Often a rebound that retraces 38 to 50 percent of the first decline is followed by another retreat in the index to lower lows. If this occurs in the S&P 500 (SPX), as suggested by the pattern marking below, the next (lower) downswing might end in an area equal to one-half or 50% of the SPX July-Feb advance; e.g., to the 1340 area (or lower). Stay tuned on the outcome of this speculation, but one based on a common corrective pattern!


While the overbought/oversold type indicators like the Relative Strength Index (RSI) don't give us much help in making trading entry/exit decisions in options trading terms in a major bull market, once a market begins having more two-sided trading swings, they do.

If we go out to weekly chart time frame such as seen in the SPX chart below and set the 'length' (number of 'bars' to reference) equal to at least 13, we see occasional overbought or oversold levels showing up. Note that in my RSI indicator below, the 'oversold' level/line has been set at 40, instead of the usual 30/35. This higher setting (40) being the level at which for the period shown, SPX did appear to be at an oversold extreme; certainly rallies followed RSI readings at or below 40. It's not surprising to see an 'oversold' level in a bull market suggested at a higher weekly RSI level than in a trading-range or bear market.

Of course the market can be FULL of surprises, but I would anticipate that there will be a weekly RSI reading at the 'oversold' level as defined in the above weekly SPX chart before the current correction is done, especially in the seasonal March time frame which is often filled with cross currents.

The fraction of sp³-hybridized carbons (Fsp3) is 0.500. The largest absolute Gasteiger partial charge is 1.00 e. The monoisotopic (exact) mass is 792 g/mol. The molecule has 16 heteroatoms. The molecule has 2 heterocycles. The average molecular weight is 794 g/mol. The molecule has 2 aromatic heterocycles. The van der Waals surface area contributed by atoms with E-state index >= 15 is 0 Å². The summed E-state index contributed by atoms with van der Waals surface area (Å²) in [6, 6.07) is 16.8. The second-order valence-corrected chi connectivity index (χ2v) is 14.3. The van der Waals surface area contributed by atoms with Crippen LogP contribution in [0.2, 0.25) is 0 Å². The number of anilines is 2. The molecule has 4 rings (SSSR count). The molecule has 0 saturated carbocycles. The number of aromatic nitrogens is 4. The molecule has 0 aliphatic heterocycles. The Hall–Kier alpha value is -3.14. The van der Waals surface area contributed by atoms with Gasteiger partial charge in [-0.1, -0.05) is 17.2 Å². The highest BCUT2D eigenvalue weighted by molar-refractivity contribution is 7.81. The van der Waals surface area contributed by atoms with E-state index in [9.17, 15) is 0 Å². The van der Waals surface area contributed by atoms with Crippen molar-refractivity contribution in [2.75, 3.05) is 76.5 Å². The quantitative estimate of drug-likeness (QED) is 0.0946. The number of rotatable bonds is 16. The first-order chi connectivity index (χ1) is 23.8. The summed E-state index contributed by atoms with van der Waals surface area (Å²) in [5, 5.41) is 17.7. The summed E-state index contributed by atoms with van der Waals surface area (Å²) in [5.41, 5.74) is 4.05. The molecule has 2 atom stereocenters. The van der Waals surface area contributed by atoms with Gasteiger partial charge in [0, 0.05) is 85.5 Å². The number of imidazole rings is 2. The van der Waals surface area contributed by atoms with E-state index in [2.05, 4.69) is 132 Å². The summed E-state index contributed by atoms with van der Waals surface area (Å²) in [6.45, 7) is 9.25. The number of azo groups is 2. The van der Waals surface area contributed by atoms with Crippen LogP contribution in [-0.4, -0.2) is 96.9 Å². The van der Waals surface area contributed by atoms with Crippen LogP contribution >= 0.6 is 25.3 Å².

This technical axiom normally is said simply as support 'becomes' resistance and vice-versa: prior resistance 'becomes' support. I usually qualify this as said above to make it a bit clearer as to what is meant. In the case of a decline knifing through an area that was a rallying point on the way up (support), often a rebound back to this area will see enough selling coming in to cause a pause or to be the end point of that rally.

The dynamic here that prior lows are areas where investors bought into the market earlier; this area, this point, becomes the 'break-even' point for some or for some portions of their portfolio. When prices come back to this area and one example is suggested below, at the upper reaches of the recent rebound which carried OEX back to the cluster of its November LOWS. In this area at the blue dashed level line, I suspect that there are willing sellers who stepped up in part because its the price area where they come out 'whole' in stock bought at this level of the Index.

Note that at least this first OEX low occurred at the 38% fibonacci retracement level as highlighted below.


Often, the first low of a big correction like we've seen will be preceded by at least a 1-day bearish extreme in sentiment or the outlook for the market ahead, which I measure as occurring when total volume of CBOE equities calls is down to 1.1 times (or less) of the total put volume traded that day. This is seen graphically in my (CBOE) equities call to put daily volume ratio seen above noted at the green up arrow. As soon as the lower extreme in this ratio occurred, the next day brought a tradable low and the beginning of this recent rebound.

The sharpness of the recent correction and the fact that my sentiment indicator has rebounded quickly, suggests to me that there will be another low, perhaps a lower one, that is showing an 'oversold extreme' in this indicator. Stay tuned on that!


Please send any technical and Index-related questions for answer in Trader's Corner articles to Click here to email Leigh Stevens with 'Leigh Stevens' in the Subject line.